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Lab-on-a-chip Systems

The incorporation of porous silicon (PSi) biosensors into lab-on-a-chip devices present great promise for sensitive and real-time detection of biological targets, offering significant advantages in terms of high throughput, small sample volumes, and rapid operation time.

We design novel microfluidic devices and assays that integrate PSi optical biosensor with electrokinetic techniques (in collaboration with Prof. Moran Bercovici, Technion) for highly sensitive label-free detection.

Recently, we demonstrated a highly-sensitive lab-on-a-chip device for DNA and protein detection. The DNA/protein target molecules are focused using an electric field within a finite and confined zone, and this highly concentrated analyte is delivered to an on-chip PSi Fabry–Pérot optical transducer, pre-functionalized with capture probes. Using reflective interferometric Fourier transform spectroscopy real-time monitoring, a 1000-fold improvement in the limit of detection (LoD) is demonstrated compared to a standard assay, using the same biosensor.

A measured limit of detection of 1 × 10 −9 M and 7.5 nM is achieved without compromising specificity for DNA and protein target respectively. To the best of our knowledge, this is the lowest LoD measured to date by any PSi biosensor for DNA.

This is the first time that electrokinetic isotachophoresis (ITP) technique has been applied for DNA and protein focusing on PSi biosensors, as well as the utilization of immobilized aptamers as capture probes in an ITP assay.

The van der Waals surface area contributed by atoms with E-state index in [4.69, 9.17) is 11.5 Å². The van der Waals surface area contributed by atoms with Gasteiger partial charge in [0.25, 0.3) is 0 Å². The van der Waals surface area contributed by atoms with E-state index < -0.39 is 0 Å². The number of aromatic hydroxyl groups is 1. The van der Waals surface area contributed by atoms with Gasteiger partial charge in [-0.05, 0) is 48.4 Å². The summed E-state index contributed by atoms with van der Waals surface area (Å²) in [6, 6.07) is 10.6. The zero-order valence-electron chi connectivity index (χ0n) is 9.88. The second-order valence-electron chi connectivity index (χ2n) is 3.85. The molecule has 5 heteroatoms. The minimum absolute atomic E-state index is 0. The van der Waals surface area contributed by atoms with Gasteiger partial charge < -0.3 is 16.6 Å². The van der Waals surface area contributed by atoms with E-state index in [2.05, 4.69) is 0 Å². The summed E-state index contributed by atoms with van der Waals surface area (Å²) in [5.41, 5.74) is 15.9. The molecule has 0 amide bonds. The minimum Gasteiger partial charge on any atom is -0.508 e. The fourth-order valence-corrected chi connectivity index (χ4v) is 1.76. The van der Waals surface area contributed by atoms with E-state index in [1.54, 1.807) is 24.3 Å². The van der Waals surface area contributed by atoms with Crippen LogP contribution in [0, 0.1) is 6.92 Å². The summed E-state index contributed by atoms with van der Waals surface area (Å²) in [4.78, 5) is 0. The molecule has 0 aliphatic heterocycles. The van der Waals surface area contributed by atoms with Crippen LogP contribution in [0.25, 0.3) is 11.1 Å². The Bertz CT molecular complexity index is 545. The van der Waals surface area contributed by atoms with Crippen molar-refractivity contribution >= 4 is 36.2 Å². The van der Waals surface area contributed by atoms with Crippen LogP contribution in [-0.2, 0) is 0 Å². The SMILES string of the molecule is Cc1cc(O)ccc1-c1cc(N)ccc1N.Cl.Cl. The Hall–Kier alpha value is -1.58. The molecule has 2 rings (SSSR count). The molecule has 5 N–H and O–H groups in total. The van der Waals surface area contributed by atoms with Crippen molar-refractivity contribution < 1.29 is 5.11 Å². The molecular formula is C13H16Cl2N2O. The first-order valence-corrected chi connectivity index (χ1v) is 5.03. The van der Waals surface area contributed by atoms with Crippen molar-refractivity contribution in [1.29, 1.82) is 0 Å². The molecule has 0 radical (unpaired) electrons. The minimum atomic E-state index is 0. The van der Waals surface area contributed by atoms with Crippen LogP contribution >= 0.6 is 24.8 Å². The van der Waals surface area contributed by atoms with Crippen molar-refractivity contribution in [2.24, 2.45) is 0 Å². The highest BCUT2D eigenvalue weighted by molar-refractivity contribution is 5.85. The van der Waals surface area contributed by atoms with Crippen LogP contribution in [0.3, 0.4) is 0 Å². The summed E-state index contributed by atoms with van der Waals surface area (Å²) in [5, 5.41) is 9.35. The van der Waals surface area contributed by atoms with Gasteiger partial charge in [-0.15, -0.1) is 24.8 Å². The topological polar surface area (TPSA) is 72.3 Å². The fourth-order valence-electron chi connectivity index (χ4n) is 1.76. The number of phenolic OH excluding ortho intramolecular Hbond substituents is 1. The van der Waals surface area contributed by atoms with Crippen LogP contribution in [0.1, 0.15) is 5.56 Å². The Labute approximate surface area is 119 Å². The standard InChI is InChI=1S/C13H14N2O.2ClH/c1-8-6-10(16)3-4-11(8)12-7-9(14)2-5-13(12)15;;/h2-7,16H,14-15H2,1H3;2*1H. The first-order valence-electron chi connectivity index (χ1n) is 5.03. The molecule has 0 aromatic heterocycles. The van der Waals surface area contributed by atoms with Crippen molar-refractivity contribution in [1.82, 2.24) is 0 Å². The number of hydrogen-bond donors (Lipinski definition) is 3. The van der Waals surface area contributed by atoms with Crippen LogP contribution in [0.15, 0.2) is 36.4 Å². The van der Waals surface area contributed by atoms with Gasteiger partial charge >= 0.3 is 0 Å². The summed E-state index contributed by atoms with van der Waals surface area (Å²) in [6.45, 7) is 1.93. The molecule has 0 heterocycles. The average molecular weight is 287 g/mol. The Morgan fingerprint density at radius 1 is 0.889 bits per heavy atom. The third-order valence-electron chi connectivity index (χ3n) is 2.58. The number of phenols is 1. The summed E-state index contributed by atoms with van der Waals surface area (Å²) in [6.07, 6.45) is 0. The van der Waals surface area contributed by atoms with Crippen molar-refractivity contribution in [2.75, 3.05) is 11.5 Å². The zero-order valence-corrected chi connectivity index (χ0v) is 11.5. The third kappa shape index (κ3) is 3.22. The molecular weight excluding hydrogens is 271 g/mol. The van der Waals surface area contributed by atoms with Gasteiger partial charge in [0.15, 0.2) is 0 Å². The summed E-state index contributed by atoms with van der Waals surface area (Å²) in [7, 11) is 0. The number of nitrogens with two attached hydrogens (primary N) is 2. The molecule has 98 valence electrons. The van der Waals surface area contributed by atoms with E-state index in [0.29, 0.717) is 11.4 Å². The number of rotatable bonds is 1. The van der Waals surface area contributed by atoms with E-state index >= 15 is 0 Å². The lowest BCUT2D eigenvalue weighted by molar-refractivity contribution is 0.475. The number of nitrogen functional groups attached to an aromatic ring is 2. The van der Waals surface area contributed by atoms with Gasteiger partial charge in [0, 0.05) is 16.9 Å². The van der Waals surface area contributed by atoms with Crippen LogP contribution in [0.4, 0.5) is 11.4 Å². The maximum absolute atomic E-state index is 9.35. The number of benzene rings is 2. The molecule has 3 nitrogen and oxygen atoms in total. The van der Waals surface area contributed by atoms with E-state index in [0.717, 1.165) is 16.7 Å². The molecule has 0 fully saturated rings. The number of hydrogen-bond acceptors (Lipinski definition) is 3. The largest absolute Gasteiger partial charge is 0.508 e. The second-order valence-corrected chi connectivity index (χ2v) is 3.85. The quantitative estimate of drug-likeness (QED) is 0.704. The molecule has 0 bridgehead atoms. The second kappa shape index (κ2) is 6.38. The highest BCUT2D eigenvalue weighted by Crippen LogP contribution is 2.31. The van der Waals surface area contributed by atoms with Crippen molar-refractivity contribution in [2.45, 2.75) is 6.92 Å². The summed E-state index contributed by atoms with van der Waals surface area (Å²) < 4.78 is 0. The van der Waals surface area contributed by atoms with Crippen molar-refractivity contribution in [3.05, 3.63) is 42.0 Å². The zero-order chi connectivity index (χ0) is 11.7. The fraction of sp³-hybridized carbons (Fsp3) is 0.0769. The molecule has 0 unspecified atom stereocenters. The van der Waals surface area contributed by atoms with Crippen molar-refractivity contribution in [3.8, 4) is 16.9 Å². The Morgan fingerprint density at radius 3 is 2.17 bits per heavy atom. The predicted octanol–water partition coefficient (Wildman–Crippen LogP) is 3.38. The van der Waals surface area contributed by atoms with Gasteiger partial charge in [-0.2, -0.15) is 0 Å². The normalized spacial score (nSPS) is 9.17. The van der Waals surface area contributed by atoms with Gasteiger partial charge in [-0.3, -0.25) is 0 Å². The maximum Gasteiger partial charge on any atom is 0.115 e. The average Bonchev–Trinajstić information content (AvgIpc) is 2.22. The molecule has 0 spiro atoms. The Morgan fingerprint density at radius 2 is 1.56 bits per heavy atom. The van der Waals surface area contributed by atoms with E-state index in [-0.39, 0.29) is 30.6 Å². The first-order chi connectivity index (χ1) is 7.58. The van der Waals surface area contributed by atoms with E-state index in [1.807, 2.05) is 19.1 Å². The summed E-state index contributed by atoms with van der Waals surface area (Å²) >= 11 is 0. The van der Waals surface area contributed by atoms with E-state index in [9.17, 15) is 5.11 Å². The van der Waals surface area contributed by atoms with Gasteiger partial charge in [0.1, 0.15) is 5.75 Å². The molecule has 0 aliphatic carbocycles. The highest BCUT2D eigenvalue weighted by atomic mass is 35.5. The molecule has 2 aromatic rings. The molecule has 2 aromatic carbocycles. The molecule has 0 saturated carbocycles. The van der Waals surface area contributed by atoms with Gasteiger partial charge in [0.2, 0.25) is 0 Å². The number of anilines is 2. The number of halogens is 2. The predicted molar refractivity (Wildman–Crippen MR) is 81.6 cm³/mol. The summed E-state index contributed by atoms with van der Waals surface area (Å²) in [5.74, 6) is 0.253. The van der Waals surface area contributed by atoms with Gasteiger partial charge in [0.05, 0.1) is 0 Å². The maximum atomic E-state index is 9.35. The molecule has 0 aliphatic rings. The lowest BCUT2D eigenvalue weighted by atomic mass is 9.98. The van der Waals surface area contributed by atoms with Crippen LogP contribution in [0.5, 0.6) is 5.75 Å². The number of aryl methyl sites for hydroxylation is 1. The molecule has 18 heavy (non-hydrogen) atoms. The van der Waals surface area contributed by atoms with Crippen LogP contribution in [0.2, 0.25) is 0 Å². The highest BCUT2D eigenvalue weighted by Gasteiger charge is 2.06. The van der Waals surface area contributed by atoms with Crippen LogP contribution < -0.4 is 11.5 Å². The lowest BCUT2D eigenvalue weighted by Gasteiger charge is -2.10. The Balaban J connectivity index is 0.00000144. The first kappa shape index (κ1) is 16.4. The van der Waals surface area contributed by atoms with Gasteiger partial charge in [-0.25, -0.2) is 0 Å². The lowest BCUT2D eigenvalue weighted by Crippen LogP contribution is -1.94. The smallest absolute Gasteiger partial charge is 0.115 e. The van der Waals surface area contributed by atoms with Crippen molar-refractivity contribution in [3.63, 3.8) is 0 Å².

In addition, the assay is successfully performed in complex media, such as bacteria lysate samples, while the selectivity of the biosensor is retained.

Schematic illustration of lab-on-a-chip device
Schematic illustration of lab-on-a-chip device
 for optical DNA detection using electrokinetic focusing.

Left: Relative optical signal changes vs time of the aptamer-based biosensor during a typical ITP experiment with E. coli lysate suspension spiked or nonspiked with the target protein.
Right: Averaged relative optical signal changes for ITP biosensing experiments of neat target protein, E. coli lysate spiked with the target protein, and neat E. coli lysate (no target protein), demonstrating great performance and selectivity of the assay in a highly complex media.

The concepts presented herein can be readily applied to other ionic targets, paving way for the development of other highly sensitive chemical and biochemical assays.



  1. Arshavsky-Graham S., Massad-Ivanir N., Paratore F., Scheper T., Bercovici M., Segal E., On Chip Protein Pre-Concentration for Enhancing the Sensitivity of Porous Silicon Biosensors, ACS Sensors, 2 (12), 1767–1773 (2017).
  2. Vilenski R., Bercovici M., Segal E., Oxidized Porous Silicon Nanostructures enabling Electrokinetic Transport for Enhanced DNA DetectionAdv. Funct. Mater., 25, 6725–6732 (2015). Featured on the cover page of Advanced Functional Materials  – Vol. 25, No. 43

Researchers: Dr. Naama Massad-Ivanir and Sofi Arshavski